A village history group from the Harborough district has won a national heritage award - beating teams from the National Trust and the University of Oxford, amongst others.
The ‘Hallaton in the Great War Research Group’ received their award at a black-tie event in London, featuring major historical and heritage groups from all over the UK and beyond.
Their win in the national Museums + Heritage awards came primarily for their brilliant First World War project ‘Tales Of The Unexpected’, put on in and around Hallaton’s small Tin Tab Museum with the help of a £6,200 Lottery grant and a huge amount of a work from a small group of dedicated volunteers.
Hallaton won the Project On A Limited Budget award. “We’re tickled pink” said the research group’s Denis Kenyon, who attended the event with group colleague John Morrison.
“To beat all these groups with deeper pockets and huge administrative back-up with our village exhibition is a real achievement. We did the whole thing on a shoestring, and I’m very pleased for the whole team.”
The Museums + Heritage organisation called the Hallaton exhibition: “The very essence of a great community project, personalised, moving and locally relevant. It demonstrated very thorough research and saw an impressive return on investment.”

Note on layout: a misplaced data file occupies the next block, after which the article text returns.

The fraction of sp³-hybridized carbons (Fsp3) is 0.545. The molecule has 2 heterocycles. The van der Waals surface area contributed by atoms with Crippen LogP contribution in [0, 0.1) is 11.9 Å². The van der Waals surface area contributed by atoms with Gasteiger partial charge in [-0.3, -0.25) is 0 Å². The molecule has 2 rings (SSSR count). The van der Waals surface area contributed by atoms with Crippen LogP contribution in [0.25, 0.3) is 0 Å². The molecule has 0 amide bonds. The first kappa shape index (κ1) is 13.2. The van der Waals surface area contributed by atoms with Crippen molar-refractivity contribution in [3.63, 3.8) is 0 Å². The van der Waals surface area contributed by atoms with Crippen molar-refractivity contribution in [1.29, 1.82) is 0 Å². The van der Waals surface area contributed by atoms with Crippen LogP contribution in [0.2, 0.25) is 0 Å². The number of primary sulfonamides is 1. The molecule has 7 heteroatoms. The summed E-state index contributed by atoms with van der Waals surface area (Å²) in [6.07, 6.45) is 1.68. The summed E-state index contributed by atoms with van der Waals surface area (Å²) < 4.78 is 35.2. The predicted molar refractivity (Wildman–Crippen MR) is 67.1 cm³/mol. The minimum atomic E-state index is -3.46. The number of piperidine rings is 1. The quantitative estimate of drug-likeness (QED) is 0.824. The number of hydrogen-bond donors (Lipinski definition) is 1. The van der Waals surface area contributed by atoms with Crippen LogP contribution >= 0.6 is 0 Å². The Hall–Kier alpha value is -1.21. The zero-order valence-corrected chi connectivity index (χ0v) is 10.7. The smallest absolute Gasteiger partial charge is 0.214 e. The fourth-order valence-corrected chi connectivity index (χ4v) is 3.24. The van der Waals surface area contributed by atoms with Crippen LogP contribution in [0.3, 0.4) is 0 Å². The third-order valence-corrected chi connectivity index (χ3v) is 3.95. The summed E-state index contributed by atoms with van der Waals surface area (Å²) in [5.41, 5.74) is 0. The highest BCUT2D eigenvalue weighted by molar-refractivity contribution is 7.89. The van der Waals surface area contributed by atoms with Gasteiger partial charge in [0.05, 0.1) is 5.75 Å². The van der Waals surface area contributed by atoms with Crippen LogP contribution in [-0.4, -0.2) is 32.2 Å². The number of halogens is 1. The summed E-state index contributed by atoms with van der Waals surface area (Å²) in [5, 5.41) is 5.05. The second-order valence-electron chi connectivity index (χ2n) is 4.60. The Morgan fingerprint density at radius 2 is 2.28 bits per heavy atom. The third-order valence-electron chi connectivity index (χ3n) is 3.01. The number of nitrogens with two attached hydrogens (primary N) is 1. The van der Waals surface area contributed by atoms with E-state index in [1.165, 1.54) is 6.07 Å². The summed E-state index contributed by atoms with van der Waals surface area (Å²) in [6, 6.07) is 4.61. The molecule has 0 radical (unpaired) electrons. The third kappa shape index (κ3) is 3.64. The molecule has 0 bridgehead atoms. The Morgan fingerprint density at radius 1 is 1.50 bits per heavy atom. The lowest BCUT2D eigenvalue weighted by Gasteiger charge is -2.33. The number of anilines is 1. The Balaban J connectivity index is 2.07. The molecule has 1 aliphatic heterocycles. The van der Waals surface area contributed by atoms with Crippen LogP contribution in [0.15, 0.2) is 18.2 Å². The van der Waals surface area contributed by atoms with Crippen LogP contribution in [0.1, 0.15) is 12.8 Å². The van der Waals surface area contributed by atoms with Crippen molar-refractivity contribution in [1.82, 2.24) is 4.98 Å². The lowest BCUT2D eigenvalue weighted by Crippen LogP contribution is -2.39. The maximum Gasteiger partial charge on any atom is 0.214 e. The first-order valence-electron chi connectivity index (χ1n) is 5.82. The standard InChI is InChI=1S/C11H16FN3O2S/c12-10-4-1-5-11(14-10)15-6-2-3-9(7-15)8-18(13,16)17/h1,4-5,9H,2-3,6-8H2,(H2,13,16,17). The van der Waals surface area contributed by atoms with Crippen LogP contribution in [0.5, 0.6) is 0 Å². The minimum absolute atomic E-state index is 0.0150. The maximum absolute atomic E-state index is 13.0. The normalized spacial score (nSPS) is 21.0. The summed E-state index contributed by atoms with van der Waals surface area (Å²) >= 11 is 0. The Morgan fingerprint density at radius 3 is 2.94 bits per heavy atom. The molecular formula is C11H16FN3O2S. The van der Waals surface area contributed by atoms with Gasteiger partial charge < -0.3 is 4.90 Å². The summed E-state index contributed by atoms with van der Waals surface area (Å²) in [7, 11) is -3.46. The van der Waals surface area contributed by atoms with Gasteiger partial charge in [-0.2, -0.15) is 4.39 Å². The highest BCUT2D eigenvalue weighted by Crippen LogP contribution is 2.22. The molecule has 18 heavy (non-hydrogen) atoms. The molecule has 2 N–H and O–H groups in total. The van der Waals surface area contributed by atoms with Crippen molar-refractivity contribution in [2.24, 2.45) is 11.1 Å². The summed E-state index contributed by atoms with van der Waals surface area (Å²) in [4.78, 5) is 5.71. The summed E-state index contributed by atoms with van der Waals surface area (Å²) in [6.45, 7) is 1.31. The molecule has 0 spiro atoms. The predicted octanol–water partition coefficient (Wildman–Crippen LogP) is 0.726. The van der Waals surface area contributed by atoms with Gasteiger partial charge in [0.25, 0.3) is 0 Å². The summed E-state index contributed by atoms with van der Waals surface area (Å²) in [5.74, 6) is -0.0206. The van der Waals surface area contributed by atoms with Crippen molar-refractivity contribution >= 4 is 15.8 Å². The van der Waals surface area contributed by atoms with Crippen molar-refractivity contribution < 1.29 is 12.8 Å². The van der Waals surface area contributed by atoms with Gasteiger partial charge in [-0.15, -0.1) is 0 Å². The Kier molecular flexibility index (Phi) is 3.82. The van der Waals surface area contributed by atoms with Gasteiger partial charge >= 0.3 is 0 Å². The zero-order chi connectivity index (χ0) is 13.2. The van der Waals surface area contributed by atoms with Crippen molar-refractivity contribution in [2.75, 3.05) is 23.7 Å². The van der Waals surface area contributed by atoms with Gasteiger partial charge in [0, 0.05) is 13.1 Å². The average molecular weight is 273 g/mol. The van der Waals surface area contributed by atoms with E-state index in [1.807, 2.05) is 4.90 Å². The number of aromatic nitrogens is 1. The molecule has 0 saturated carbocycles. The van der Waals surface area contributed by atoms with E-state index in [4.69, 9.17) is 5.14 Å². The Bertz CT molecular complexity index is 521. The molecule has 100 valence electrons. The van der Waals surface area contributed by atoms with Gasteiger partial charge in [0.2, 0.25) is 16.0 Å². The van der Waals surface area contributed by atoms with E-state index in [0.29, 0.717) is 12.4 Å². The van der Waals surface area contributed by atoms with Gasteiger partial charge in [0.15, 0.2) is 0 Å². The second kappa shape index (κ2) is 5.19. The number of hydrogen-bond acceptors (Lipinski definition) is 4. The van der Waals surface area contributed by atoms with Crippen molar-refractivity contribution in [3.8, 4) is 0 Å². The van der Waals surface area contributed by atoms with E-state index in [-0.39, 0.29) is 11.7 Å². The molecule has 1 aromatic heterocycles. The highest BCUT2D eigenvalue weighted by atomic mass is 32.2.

The exhibition was called ‘Tales of the Unexpected’, because it revealed stories of Hallaton people in many lesser-known theatres of the War, from cavalry men charging machine gun posts, to a Hallaton submariner, and from the scorching desert of Mesopotamia in the Middle East to the bitter cold of Russia.
“But for me the biggest ‘tale of the unexpected’ is us winning this award” said Denis. “It’s a tale of the totally unexpected, and we’re all very proud.”
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